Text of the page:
Proving Gig Speed
mike at mtcc.com
Mon Jul 16 21:19:13 UTC 2018
While I might have idle curiosity of how well my link performs when I
first get it, beyond that the only time I care is when I or somebody
else in the house starts screaming "THE INTERTOOBZ R [email protected]!".
I just had this happen to me the other night as I trying to watch
possibly the worst movie ever on Amazon Prime. Maybe because I've been
around a long time, my first suspicion is that something at home was
slagging the ISP hop. This is often the case, but it is *maddeningly*
slow to diagnose -- my popcorn was getting stale. Naively, I may have
thought to hook up to one of the speed testers, but it would only show
what was obvious from ping times, etc: lots of drops.
So where was the problem? I had to manually go around and start
disconnecting things. Even after I thought I had found the perp several
times, my popcorn's freshness suffered. And in the end, I never did
triangulate out where the problem was... and by morning it had magically
fixed itself. My popcorn, on the other hand, gave its all.
As we get more and more stuff on our home networks, the probability for
crappy software, infected devices, piggy updates, etc multiplies. I'm
sure this isn't news to $CORPRO network managers, but at home we quite
literally have nothing to help us figure out and remedy these kinds of
problems. Or if it turns out to *not* be our problem, that we have some
reassurance when we decide to call the support desk and be put through
IVR maze hell only to find out it was a local problem after all.
On 7/16/18 1:27 PM, Livingood, Jason wrote:
> I recently talked at the IRTF on this subject and followed up with a blog post at https://blog.apnic.net/2018/06/21/measurement-challenges-in-the-gigabit-era/. There's also an open source speed test project you may want to consider at https://github.com/Comcast/Speed-testJS.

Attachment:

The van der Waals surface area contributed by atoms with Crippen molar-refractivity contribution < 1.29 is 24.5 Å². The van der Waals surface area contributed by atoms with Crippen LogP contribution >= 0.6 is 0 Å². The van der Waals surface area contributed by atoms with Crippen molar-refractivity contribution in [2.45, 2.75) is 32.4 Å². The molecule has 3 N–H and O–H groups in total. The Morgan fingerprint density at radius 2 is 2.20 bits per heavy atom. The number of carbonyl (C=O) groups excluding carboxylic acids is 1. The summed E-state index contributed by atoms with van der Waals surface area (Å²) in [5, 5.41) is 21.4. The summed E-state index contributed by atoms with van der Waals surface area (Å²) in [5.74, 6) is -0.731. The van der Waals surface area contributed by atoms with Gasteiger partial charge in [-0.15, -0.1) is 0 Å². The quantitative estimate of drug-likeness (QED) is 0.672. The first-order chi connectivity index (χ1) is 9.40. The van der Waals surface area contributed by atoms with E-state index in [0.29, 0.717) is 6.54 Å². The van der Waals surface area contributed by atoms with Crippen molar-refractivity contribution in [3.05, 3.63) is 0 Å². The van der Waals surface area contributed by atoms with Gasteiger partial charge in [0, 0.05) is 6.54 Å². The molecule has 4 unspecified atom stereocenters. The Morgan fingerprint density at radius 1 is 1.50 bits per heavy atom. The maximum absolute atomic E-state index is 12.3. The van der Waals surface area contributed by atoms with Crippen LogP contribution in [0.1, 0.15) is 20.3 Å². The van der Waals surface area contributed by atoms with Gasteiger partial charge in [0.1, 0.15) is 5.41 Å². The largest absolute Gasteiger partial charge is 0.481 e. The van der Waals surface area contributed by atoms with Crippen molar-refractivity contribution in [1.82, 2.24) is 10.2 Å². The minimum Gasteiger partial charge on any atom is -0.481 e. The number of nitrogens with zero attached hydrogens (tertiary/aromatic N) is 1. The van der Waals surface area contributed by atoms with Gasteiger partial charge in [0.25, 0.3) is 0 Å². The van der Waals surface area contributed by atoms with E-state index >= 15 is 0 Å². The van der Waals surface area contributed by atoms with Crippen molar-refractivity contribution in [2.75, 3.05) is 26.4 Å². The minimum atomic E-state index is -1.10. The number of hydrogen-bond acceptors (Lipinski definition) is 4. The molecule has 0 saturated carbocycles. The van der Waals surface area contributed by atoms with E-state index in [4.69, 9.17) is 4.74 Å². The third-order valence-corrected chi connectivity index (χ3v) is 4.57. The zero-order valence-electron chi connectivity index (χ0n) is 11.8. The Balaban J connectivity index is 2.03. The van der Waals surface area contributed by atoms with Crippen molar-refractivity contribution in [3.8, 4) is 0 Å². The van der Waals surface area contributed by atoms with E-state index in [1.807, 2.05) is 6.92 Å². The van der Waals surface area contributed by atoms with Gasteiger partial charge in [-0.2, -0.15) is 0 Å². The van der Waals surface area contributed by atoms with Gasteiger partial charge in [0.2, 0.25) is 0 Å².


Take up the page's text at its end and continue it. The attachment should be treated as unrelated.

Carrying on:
> On 7/16/18, 2:00 PM, "NANOG on behalf of Chris Gross" <nanog-bounces at nanog.org on behalf of CGross at ninestarconnect.com> wrote:
> I'm curious what people here have found as a good standard for providing solid speedtest results to customers. All our techs have Dell laptops of various models, but we always hit 100% CPU when doing a Ookla speedtest for a server we have on site. So then if you have a customer paying for 600M or 1000M symmetric, they get mad and demand you prove it's full speed. At that point we have to roll out different people with JDSU's to test and prove it's functional where a Ookla result would substitute fine if we didn't have crummy laptops possibly. Even though from what I can see on some google results, we exceed the standards several providers call for.
> Most of these complaints come from the typical "power" internet user of course that never actually uses more than 50M sustained paying for a residential connection, so running a circuit test on each turn up is uncalled for.
> Anyone have any suggestions of the requirements (CPU/RAM/etc) for a laptop that can actually do symmetric gig, a rugged small inexpensive device we can roll with instead to prove, or any other weird solution involving ritual sacrifice that isn't too offensive to the eyes?
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